Step by step

Custom Event Listeners should be a heart of your Skynet clusters. That's the idea what Skynet was created for - to offers easy in use architecture and API for creating event based business cluster logic. Let's take a look how to make own Event Listener. By default - an empty template for your listeners is placed here:


It's called:


When you open this file you will see empty methods for each event calling by Skynet.
This empty event listener is registered in Skynet by default, so if you place here some code it will be executed when Skynet starts.
To registering event listeners Skynet serves a factory class:


In this factory you will find all listeners assigned to Skynet:

private function registerEventListeners()
  $this->register('clusters', new SkynetEventListenerClusters());
  $this->register('cloner', new SkynetEventListenerCloner());
  $this->register('console', new SkynetEventListenerConsole());    
  $this->register('options', new SkynetEventListenerOptions());
  $this->register('registry', new SkynetEventListenerRegistry());
  $this->register('my', new \SkynetUser\SkynetEventListenerMyListener());    
  $this->register('echo', new SkynetEventListenerEcho());
  $this->register('sleeper', new SkynetEventListenerSleeper());
  $this->register('updater', new SkynetEventListenerUpdater());

As you see - your empty listener template is already registered as "my".
If you will create another listeners you would need to register them here if you want to include them in Skynet.
Notice that user defined listeners should be exists in namespace:


and should be placed into directory:


This is for update and compile purposes.
When you will updating Skynet's core (e.g. by newest version) your custom classed will be still here in custom folder and after compiling new Skynet's core + your listeners will be included into new version of package.

OK. Let's write some code.
All events whitch you can use are described in Event Listeners sections.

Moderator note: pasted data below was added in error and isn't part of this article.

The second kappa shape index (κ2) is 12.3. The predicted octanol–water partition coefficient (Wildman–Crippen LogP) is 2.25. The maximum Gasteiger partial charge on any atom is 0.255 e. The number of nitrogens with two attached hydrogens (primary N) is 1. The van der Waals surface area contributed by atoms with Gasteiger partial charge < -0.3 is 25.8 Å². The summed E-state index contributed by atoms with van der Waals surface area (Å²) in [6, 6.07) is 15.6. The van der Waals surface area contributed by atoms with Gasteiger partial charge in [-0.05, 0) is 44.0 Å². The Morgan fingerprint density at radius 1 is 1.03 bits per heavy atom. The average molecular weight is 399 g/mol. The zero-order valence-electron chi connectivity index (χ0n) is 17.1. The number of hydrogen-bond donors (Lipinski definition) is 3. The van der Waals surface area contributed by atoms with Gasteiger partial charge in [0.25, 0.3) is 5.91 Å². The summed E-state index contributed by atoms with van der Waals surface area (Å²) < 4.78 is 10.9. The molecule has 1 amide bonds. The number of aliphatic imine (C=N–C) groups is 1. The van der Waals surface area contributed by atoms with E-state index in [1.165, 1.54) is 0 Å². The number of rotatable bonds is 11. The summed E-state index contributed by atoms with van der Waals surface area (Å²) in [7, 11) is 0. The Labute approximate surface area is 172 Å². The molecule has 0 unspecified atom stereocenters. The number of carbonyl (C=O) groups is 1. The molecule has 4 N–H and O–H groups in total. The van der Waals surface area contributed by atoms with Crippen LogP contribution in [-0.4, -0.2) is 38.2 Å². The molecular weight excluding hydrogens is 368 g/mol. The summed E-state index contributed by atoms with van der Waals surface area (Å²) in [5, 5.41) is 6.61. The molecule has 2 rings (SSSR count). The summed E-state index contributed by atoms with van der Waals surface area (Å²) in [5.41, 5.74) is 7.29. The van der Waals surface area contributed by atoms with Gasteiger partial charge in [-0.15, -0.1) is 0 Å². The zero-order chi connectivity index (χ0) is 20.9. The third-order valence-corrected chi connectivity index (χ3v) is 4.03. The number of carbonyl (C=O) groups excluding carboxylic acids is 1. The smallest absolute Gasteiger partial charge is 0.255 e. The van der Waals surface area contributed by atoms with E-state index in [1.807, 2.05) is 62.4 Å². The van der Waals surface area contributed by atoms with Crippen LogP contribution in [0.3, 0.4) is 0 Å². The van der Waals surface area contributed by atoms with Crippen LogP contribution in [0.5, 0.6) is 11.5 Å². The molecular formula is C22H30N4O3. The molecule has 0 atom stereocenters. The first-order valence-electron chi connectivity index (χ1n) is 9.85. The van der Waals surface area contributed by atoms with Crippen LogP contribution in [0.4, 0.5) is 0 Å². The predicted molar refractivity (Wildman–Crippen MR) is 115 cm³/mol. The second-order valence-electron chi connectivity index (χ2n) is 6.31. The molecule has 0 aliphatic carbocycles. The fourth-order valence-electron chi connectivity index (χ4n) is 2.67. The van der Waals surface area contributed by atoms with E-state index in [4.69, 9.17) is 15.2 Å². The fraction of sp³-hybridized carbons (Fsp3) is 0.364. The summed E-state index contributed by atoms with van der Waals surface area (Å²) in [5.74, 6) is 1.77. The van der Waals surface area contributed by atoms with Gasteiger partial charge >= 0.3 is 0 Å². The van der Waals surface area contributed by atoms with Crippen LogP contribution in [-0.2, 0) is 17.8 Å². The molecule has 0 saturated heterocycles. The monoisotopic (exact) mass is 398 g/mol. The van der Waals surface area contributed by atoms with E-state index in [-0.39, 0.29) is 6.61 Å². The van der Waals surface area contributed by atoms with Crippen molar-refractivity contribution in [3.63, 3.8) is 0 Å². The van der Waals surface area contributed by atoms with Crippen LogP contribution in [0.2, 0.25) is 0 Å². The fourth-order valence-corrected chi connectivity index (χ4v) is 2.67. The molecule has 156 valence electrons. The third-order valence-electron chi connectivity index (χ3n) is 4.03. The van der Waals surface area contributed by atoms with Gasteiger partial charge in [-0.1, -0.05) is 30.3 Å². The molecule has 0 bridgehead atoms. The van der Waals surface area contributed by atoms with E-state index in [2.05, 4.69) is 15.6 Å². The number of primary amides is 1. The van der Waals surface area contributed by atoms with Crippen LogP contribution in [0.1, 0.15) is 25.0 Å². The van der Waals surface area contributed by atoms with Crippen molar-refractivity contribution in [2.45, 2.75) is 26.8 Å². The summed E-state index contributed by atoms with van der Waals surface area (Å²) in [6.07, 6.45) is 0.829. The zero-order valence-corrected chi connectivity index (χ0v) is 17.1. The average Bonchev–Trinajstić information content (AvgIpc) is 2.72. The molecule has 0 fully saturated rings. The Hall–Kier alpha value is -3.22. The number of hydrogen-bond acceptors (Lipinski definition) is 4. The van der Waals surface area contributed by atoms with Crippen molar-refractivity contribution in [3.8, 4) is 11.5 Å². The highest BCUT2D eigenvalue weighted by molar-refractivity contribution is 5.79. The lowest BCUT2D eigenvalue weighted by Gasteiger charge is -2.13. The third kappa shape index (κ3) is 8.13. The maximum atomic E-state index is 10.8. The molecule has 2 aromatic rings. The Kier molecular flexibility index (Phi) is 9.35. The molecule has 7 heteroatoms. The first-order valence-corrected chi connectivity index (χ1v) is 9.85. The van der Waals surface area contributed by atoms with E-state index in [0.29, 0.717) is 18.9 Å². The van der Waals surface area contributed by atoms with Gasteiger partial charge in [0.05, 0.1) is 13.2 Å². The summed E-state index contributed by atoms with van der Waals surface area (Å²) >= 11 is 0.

Let's check how to use them and what API methods you can use in your custom listener.

Request and response access

In every event listener you have fully access to request and response objects:




Setting and getting data from this data are served by set() and get() methods.
Take a look at example:

public function onResponse($context)
  if($context == "beforeSend")
    if($this->request->get('foo') == 'bar')
      $this->response->set('bar', 'foo');

That is the first method.
To get fields from both of this objects you can also use arrays:





public function onResponse($context)
  if($context == "beforeSend")
    if(isset($this->requestsData['foo']) && $this->requestsData['foo'] == 'bar')
        $this->response->set('bar', 'foo');

Notice that arrays with fields are read-only and you can only getting data with this method.
If you will change any data in $responseData[], your operation will not be included in response - to do this you must use set() method.


Every Event Listener must:

- extends \Skynet\EventListener\SkynetEventListenerAbstract class
- implements \Skynet\EventListener\SkynetEventListenerInterface interface

After creating your listener you should launch Skynet compiler to compile it into cluster file.

When you creating much more complicated files structure of your own classes (extending, implementing, etc.) remember that abstract classes files shout be named as:


Interfaces should be named as:


Traits should be named:


This is for compilation reason - files with abstract classes, interfaces and trait are compiling at the beginning of compiled file (when you inherits from non-existing yet class PHP generates error), so remember of this.
You can create files structure as you want - it will all be compiled into standalone file.

Notice: when compiling - all use (excepts traits use in class definition) and namespace directives will be erased.

API Methods available under Event Listener are described in next section.
Full API Documentation is included in Skynet packages available on GitHub.